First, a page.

Smooth, silky chocolate ganache tastes like magic and comes together quickly with just three simple ingredients. Like any recipe with few ingredients, quality is key. Use the best chocolate you can find, or the chocolate that you like the most. Skip the baking chips and buy the good stuff – chocolate with a high cocoa percentage (60% or higher) and few added ingredients.
All photos via Erin Bakes
Chocolate ganache recipe
- 4 ounces chocolate (60% cocoa or higher)
- Pinch of kosher salt
- 1/2 cup heavy cream
1. If your chocolate is in block form, finely chop the chocolate. The largest pieces should be about the size of a marble. Place the chocolate and salt in a medium heatproof bowl.
2. In a small sauce pan, bring the heavy cream to a boil. Immediately remove the pan from the heat.
3. Pour the hot cream over the chopped chocolate and salt. Slowly whisk the mixture, stopping to scrape down the sides of the bowl with a rubber spatula as needed, until it’s smooth and glossy.
4. Use the warm ganache immediately or set it aside to cool and thicken, depending on what you plan to do with it.
5. Store ganache in an airtight container in the fridge for up to a week. Re-warm ganache over a double boiler or in the microwave. Microwave the ganache in short intervals (15-20 seconds at a time), stopping to stir the ganache each time. Be careful to not overheat the ganache.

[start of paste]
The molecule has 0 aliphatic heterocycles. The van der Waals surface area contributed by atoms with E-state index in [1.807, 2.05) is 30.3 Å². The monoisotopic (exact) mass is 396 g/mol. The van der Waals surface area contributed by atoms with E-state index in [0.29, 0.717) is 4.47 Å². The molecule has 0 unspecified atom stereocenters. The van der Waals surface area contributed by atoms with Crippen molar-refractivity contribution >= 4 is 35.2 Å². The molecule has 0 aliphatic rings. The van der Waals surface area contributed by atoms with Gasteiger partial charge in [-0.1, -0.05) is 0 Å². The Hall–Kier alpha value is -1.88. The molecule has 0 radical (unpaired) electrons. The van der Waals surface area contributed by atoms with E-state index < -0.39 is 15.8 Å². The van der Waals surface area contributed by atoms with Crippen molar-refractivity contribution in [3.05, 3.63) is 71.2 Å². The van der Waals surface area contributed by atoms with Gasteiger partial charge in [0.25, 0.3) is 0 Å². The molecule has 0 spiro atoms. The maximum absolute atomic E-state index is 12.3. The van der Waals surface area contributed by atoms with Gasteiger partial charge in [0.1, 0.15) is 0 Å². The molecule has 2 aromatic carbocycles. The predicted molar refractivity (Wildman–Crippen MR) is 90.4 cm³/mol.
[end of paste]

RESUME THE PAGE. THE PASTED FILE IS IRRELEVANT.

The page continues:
- Broken: If your ganache “breaks,” meaning the fat and liquids have separated, the mixture will appear chunky and oily. To remedy this situation, whisk a tablespoon of cold heavy cream at a time into the ganache until it comes back together.
- Too cold: If you’re kitchen is cold and your ganache sets up before you’re done working with it, re-warm the ganache in the microwave at 15-20 second intervals. Or keep your ganache over a double boiler set to low heat while you work.
- Too thin: If your ganache is too runny, try re-warming it then whisking a few pieces of chocolate into the mixture until you achieve your desired consistency.
- Too thick: Whisk in a tablespoon of warm cream at a time until you achieve your desired consistency.
Uses for ganache:
Ganache that has cooled and thickened makes for a decadent cake filling, like in the Opera Cake shown above made by Bluprint instructor Colette Christian.
Photo via Bluprint member tmat51
Warm ganache can be used as a sauce pooled on a plate, drizzled over pastries, or poured over ice cream.
Photo via Bluprint Instructor Jenny McCoy
Warm ganache can be poured over a chilled cake, frozen mousse, or other chilled pastries as a smooth, shiny glaze.
Plain ganache or ganache that’s been flavored and cooled can be scooped and rolled into balls to create truffles like these champagne truffles made by Bluprint blogger Nicole Weston.
Cool and current cake drips are done with warm ganache made with real chocolate or colored coating chocolate, like on the cake seen here.
Besides being a luscious cake filling, ganache also works as a filling for other pastries like tarts, napoleons, eclairs, and more.
Photo via Bluprint Instructor Jessica Harris
Sharp edges are king when it comes to fondant cake design. Achieve the look by starting out with a crisp ganache base under your fondant finished cakes.